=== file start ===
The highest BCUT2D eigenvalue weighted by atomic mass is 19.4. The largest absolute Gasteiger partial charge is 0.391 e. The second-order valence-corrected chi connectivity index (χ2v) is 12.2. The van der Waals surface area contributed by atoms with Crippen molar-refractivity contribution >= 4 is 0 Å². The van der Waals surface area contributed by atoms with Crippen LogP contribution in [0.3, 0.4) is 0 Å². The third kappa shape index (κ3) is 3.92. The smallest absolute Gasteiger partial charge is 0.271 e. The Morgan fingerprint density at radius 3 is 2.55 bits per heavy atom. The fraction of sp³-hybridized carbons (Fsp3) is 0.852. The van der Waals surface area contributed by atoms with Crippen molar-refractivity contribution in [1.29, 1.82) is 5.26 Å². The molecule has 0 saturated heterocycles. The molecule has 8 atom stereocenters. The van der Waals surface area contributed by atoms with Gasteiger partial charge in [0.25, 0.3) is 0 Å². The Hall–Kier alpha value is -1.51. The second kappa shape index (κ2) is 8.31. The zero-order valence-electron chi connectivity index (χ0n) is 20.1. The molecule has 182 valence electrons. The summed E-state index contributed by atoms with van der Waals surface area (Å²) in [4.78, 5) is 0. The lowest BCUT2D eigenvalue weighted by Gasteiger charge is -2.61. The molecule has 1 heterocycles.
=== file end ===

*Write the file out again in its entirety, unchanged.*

The highest BCUT2D eigenvalue weighted by atomic mass is 19.4. The largest absolute Gasteiger partial charge is 0.391 e. The second-order valence-corrected chi connectivity index (χ2v) is 12.2. The van der Waals surface area contributed by atoms with Crippen molar-refractivity contribution >= 4 is 0 Å². The van der Waals surface area contributed by atoms with Crippen LogP contribution in [0.3, 0.4) is 0 Å². The third kappa shape index (κ3) is 3.92. The smallest absolute Gasteiger partial charge is 0.271 e. The Morgan fingerprint density at radius 3 is 2.55 bits per heavy atom. The fraction of sp³-hybridized carbons (Fsp3) is 0.852. The van der Waals surface area contributed by atoms with Crippen molar-refractivity contribution in [1.29, 1.82) is 5.26 Å². The molecule has 0 saturated heterocycles. The molecule has 8 atom stereocenters. The van der Waals surface area contributed by atoms with Gasteiger partial charge in [0.25, 0.3) is 0 Å². The Hall–Kier alpha value is -1.51. The second kappa shape index (κ2) is 8.31. The zero-order valence-electron chi connectivity index (χ0n) is 20.1. The molecule has 182 valence electrons. The summed E-state index contributed by atoms with van der Waals surface area (Å²) in [4.78, 5) is 0. The lowest BCUT2D eigenvalue weighted by Gasteiger charge is -2.61. The molecule has 1 heterocycles.